LIVINGSTONE Magistrate Benjamin Mwelwa has argued that the petition where he is seeking an order that the Registrar of Societies de-registers all political parties, which have not practiced regular, free and fair intra-party elections, is rightly before the Constitutional Court.
He adds that his petition is premised on the contravention of the Constitution and meets all the requirements for a matter that should be brought before the Constitutional Court.
This is a matter in which Mwelwa, an Advocate of the High Court, has petitioned the ConCourt seeking an order and declaration that any political party, which was registered and in existence as of January 5, 2016, and which has not promoted and practiced democracy through regular, free and fair elections, within its political party, has breached Article 60 (2) (d) of the Constitution (Amendment) Act No. 2 of 2016 and, therefore, such a political party ceased to exist as a political party in Zambia on January 4, 2017.
He wants an order that the Registrar of Societies de-registers all political parties for having ceased to exist as political parties in Zambia on January 4, 2017, and since violated Article 60 (2) (d) of the Constitution of Zambia (Amendment) Act No.2 of 2016 and section 18 (1) and (2) Act No.1 of 2016.
Mwelwa cited Attorney General Likando Kalaluka and the Electoral Commission of Zambia (ECZ) as the respondents in the matter.
The Court recently joined Stephen Katuka in his capacity as UPND secretary general and Davies Mwila in his capacity as PF secretary general as interested parties to the petition after they applied for joinder.
After being joined, the UPND, through its secretary general as an interested party, asked the Court to dismiss the petition for want of jurisdiction as it did not disclose any violation of the Constitution.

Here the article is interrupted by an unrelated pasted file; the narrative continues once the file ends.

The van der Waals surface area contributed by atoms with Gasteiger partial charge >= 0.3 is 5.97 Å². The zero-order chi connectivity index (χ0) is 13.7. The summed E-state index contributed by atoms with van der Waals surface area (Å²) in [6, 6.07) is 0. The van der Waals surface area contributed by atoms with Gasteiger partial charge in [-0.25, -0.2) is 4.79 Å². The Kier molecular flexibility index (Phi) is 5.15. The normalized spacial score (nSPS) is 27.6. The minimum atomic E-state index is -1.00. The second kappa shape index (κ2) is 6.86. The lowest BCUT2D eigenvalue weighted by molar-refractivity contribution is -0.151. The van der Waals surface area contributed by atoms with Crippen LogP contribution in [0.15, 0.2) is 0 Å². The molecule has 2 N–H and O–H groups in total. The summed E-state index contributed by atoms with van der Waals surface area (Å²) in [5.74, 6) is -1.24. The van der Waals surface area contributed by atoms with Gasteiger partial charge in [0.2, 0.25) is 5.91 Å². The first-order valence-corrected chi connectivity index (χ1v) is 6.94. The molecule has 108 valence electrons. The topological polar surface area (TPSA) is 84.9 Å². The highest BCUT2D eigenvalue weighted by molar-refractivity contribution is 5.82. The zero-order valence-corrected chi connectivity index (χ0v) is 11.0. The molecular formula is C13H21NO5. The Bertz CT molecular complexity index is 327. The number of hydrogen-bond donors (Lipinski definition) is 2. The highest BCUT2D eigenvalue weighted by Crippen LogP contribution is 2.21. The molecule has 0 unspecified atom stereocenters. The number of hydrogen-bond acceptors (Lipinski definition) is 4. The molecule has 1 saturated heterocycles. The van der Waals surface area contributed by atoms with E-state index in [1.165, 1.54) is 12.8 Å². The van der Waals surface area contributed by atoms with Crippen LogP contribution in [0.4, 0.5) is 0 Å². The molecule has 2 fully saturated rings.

Katuka stated that Mwelwa’s petition did not meet the requirements for a matter that should be brought before the Constitutional Court.
He argued that the petition was founded on an Act of Parliament, adding that the petition was supposed to be taken before the High Court.
Magistrate Mwelwa has, however, opposed Katuka’s summons to have his petition dismissed.
According to an affidavit in opposition to the interested parties’ summons to strike out the petition and to dismiss the action filed in the Constitutional Court, Magistrate Mwelwa argued that his petition meets all the requirements contrary Katuka’s assertion that it did not meet the requirements for the actions to be brought before the Constitutional Court.
“My petition is premised on the contravention of the Constitution. It is properly and rightly before this Honourable Court. Both my petition and affidavit verifying facts filed into court on May 11, 2020, disclose the alleged violation of the Constitution by all the political parties in Zambia in great details,” read the affidavit.
But in an affidavit in reply, Katuka insisted that the petition was irregular and defective as it was improperly before the Constitutional Court.
He reiterated his position that the assertions in the petition, which relate to the 12-months’ time frame do not meet the requirements for actions to be brought before the Constitutional Court.
“The main issue in contention contained in the petition is the absence of intra-party elections in all political parties within 12 months of the passing of the Constitution of Zambia (Amendment) Act No.1 of 2016 and the Constitution of Zambia (Amendment) Act No. 2 of 2016. However, this court will note that the provision at the core of the petitioner’s argument is as a matter of fact section 18 of the Constitution of Zambia (Amendment) Act No.1 of 2016, which is an Act of Parliament, whose interpretation does not fall within the jurisdiction of this court,” argued Katuka.
“Any assertion that stems from or refers to this Act of Parliament does not fall within the jurisdiction of this Honourable Court and, therefore, must be struck off for want of jurisdiction.”